It was bitterly cold and blowing a gale at the top so we had a quick look at Skye across the Sound of Raasay, me huddled in my Duvet jacket and hat.Even C, who never feels the cold and has been photographed in shorts on a hill in winter, found it decidedly chilly and unpleasant. If it’s clear and especially at sunset , this viewpoint is one of the finest on the western seaboard.
The Potting Shed cafe, Applecross
Stomachs were rumbling now and two options presented themselves – the excellent Applecross Inn or a new one we hadn’t tried – the Potting Shed Cafe. Tough call but we forced ourselves to drive past the Inn and make for the Garden Cafe this time.
The rain was on now, as we parked up and made a dash through the garden and inside. Thank heavens I’d been talked out of the hill walk.
It was busy but we got a table overlooking the delightful if wet gardens. What a gorgeous place. Very smart , more like a restaurant than a cafe. Spacious and airy and light.
We’d stocked up in the Co-op in Broadford , deciding we’d eat in the B&B tonight, something we find really relaxing at the end of a full day. I don’t enjoy going out for a meal every day, even apart from the expense.We love our own time together, chatting and snacking on favourite goodies and quaffing some wine in the comfort of our own place and space.Planning the next day. So it was soup for us both with some good home made bread and a piece of coffee cake for me afterwards.Tea and coffee and the Garden Cafe got a big thumbs up – one to try for a proper evening meal in future, definitely, though I winced a bit at the cost of their seafood platter for two.50 quid.Ouch.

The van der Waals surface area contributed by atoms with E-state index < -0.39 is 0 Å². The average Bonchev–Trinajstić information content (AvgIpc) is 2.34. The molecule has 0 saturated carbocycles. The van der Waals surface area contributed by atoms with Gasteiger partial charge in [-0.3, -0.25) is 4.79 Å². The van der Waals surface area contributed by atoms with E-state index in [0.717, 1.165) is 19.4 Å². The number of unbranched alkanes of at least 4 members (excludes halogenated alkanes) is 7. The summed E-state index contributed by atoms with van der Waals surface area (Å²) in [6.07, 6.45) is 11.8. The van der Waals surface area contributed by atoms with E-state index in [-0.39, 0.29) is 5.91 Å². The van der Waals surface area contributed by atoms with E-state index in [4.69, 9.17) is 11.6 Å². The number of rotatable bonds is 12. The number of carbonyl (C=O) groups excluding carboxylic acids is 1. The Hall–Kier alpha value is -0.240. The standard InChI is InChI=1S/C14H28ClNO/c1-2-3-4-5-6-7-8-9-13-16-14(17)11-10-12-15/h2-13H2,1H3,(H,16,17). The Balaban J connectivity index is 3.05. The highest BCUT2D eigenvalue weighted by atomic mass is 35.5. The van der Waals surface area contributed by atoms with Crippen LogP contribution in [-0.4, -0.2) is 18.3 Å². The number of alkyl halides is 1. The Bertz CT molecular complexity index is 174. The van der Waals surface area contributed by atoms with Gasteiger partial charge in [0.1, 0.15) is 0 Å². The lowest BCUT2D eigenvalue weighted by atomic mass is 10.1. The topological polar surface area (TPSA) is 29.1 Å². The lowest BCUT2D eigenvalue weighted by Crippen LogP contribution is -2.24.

Stopped at Applecross’s lovely old whitewashed church for a browse. A beautiful, tranquil place . St Maelrubha is buried in the graveyard but his grave is unmarked. The name ‘Applecross’ is the Anglicised form of the original Gaelic name – A’Chomraich, The Sanctuary. And a sanctuary it feels, remote from the cares and worries of a faster, more urban world, a place to recharge and just ‘be’.The hills are quite gentle here, not too high and it’s a green, wooded place. Softer than the landscape we had just travelled through.
Some years ago, we walked to the small beaches to the south and west of the village, where we watched a pair of golden eagles on a deer carcass, taking what they could before the gamekeeper came to claim remove it from the hill.I don’t know whether he had shot it – perhaps it was injured – or whether he had found it already dead.
It’s a superb coastal drive beyond the village, as the road climbs above the sea. Sand Beach was looking inviting and the rain had stopped so we parked up and wandered onto the shore. It was quite busy – which means there were about 6 other folk about. Beautiful spot. Chris got the binocs focused , as is his wont, on ‘Naval Craft’ he’d spotted in the Sound, a source of endless fascination and something we all pull his leg about. My Uncle John was the same.He would spend ages surveying whatever manoeuvres they were doing , trying to identify the ships.The sea and ships are in the blood of Highlanders, islanders especially; so many men from the Hebrides went to sea in times past.It was almost a calling.Uncle John was in the Merchant Navy and was also on several Arctic Convoys during WW2. Horrendous.I used to wonder that that didn’t put him off ships for life but he was always drawn to them.
The drive round to Torridon is one of my favourite drives anywhere – even more so than the Bealach. The Inner Sound is deepest blue/green, sometimes turquoise and Raasay and Rona sit in dark shadow with the Trotternish Ridge dominating the horizon.
Then further south, the big peaks of the Red and Black Cuillin rise dramatically from the ocean. Below the road are the remains of lazy beds, the rippling ridges of grass covered earth where crofters of the past worked a hard living from the land. Never was a farming method so wrongly named.